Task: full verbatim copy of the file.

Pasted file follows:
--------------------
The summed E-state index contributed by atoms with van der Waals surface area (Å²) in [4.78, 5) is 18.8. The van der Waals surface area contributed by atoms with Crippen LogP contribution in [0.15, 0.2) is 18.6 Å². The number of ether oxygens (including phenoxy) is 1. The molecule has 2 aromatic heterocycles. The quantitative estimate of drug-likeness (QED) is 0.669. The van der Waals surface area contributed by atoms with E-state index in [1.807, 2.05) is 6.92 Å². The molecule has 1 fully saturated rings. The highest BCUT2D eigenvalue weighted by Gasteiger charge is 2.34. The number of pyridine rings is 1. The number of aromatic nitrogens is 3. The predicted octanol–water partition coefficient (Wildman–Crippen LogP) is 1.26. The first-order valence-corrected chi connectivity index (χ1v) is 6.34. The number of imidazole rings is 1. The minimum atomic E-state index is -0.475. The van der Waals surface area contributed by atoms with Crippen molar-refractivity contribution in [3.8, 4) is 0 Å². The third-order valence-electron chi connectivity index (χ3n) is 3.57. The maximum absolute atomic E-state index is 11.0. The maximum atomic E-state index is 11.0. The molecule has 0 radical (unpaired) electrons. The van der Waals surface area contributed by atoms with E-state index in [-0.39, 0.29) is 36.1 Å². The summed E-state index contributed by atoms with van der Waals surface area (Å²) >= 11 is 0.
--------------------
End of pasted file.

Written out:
The summed E-state index contributed by atoms with van der Waals surface area (Å²) in [4.78, 5) is 18.8. The van der Waals surface area contributed by atoms with Crippen LogP contribution in [0.15, 0.2) is 18.6 Å². The number of ether oxygens (including phenoxy) is 1. The molecule has 2 aromatic heterocycles. The quantitative estimate of drug-likeness (QED) is 0.669. The van der Waals surface area contributed by atoms with E-state index in [1.807, 2.05) is 6.92 Å². The molecule has 1 fully saturated rings. The highest BCUT2D eigenvalue weighted by Gasteiger charge is 2.34. The number of pyridine rings is 1. The number of aromatic nitrogens is 3. The predicted octanol–water partition coefficient (Wildman–Crippen LogP) is 1.26. The first-order valence-corrected chi connectivity index (χ1v) is 6.34. The number of imidazole rings is 1. The minimum atomic E-state index is -0.475. The van der Waals surface area contributed by atoms with Crippen molar-refractivity contribution in [3.8, 4) is 0 Å². The third-order valence-electron chi connectivity index (χ3n) is 3.57. The maximum absolute atomic E-state index is 11.0. The maximum atomic E-state index is 11.0. The molecule has 0 radical (unpaired) electrons. The van der Waals surface area contributed by atoms with E-state index in [-0.39, 0.29) is 36.1 Å². The summed E-state index contributed by atoms with van der Waals surface area (Å²) >= 11 is 0.